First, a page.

What can We to do about "Bus Bullies!"
There are many different things that could be tried
in this situation.Ideas for what your kids can do
include three options: *confront *ignore *avoid
They should be used in that order except if the
bullies are physically violent, then "avoid" is the
There are many things your child could say back
to the bullies:
"Name calling isn't cool"
"I don't want to fight. Can't we be friends
"Why are you mad at me? I never hurt you."
Bullies usually like the effect they get when
they shock or hurt someone. Maybe if your child
just laughed it off, like they are joking, they
would get tired of calling him/her names and it
wouldn't seem fun (or effective) anymore.
If it keeps up, and nothing your child says
helps, and ignoring and avoiding don't work AND the
school won't get involved, then you will have to
contact the parents of the "name callers."
Bullies don't always have a reason for who they
pick on or why, but when they *do* have a reason,
it usually results in them singling out a smaller
person. This would include kids who are not as
tall, and most definitely would include younger
kids, who obviously would be smaller. This makes
you easier to control. And today there are a lot of
cases of older kids picking on younger kids on the
In those cases, I recommend sitting far away
from the bully. If the seats are assigned, ask to
have them changed. If they are not assigned, ask to
have them assigned. If that doesn't work, inform
the school and ask the bus driver to get involved.
Some bus drivers are asked by the school to
intervene. They do this by having the trouble kids
sit up front where they can keep a good eye on them
in the mirror. However, the bus driver has a job to
do which requires the safety of many lives, so if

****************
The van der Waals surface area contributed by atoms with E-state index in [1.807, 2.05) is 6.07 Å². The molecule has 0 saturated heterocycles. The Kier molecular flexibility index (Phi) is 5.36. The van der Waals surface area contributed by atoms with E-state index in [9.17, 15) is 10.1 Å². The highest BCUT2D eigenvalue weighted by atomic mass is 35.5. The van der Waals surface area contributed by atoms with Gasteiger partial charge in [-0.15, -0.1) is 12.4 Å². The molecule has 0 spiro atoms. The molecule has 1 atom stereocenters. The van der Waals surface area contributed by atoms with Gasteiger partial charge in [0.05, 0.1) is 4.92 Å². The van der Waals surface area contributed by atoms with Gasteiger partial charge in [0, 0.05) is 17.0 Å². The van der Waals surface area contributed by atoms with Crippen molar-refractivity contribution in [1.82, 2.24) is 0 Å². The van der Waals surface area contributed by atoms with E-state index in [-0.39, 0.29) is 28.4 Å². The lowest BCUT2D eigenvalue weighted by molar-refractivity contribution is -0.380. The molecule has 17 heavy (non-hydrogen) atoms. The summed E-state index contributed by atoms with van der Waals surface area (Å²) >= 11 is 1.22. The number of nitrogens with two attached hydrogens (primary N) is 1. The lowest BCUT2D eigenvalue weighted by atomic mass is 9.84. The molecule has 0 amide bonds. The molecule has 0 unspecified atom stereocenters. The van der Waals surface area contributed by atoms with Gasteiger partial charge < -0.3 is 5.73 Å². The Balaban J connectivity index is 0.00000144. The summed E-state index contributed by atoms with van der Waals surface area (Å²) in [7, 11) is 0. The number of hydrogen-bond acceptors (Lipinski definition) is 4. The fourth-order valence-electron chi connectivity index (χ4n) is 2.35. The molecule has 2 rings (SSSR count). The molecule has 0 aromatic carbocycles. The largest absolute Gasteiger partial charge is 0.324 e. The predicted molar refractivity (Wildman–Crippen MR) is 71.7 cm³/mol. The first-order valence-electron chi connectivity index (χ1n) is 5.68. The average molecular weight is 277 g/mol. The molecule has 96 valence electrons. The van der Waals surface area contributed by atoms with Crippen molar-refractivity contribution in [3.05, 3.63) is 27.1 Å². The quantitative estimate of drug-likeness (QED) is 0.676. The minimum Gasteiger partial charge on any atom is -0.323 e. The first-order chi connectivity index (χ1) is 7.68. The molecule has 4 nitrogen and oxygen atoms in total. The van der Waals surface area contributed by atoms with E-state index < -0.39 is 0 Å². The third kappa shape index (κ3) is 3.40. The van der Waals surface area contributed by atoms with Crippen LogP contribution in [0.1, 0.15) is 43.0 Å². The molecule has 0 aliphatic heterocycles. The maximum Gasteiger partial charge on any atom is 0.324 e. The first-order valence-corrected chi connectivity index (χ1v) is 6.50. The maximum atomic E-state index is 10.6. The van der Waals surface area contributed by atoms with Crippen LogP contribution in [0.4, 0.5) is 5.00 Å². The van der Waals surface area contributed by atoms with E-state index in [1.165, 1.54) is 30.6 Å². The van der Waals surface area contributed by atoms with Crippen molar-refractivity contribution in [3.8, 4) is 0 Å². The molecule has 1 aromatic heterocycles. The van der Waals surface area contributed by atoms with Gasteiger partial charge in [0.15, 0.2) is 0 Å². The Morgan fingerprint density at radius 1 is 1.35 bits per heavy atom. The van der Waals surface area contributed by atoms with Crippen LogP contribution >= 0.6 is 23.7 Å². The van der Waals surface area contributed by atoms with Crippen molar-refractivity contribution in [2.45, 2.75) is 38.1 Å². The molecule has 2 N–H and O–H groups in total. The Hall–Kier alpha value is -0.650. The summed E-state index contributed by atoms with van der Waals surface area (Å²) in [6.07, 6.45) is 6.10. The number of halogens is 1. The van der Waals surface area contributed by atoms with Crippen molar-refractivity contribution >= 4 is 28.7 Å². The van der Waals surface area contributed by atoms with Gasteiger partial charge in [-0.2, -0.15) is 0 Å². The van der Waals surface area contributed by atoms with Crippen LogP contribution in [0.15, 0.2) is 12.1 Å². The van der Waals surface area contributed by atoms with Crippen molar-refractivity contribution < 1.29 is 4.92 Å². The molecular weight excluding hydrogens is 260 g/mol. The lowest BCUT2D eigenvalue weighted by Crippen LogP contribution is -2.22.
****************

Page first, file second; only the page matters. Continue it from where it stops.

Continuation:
the bullying gets so bad that he/she has to keep
turning around or yelling at kids all the time, the
perpetrators should be suspended from the bus for
the safety of all.
For Teachers & Parents of Bullies -
Some useful Questions to Ask
- What did you do?
- Why was that a bad thing to do?
- Who did you hurt?
- What were you trying to accomplish?
- Next time you have that goal, how will you
meet it without hurting anybody?
- How will you help the person you hurt?
These questions will help them to: Acknowledge
their own actions and the consequences they have on
themselves and others, develop shame and guilt ("I
don't want to go through that again" & "I hurt
someone"), change their actions to stay out of
trouble, and learn to trust and form relationships
with helping adults.
©2012 Kathy Noll
* * *
In violence, we forget who we are. - Mary
Noll is the co-author of Taking
the Bully by the Horns.
She has had her short stories/articles published in
magazines along with interviews, helped NBC news
monitor a classroom in Philadelphia for bullying
behavior, and also helped many people with their
own bully problems through her book, educational
and family related Internet chats, message board
hosting, and e-mail. She has also spoken on radio
and television shows discussing the topics of
school violence and self-esteem. Most recently she
appeared with co-author Dr. Carter on the Montel
Williams show where they talked to kids about
bullies, and promoted their book, "Taking the Bully
by the Horns." She also works as a consultant for
various TV News & Talk Shows. Her second book,
Encounters with Every-Day Angels, is a
workbook on bullying and character development that
can be used in the classroom. www.kathynoll.com
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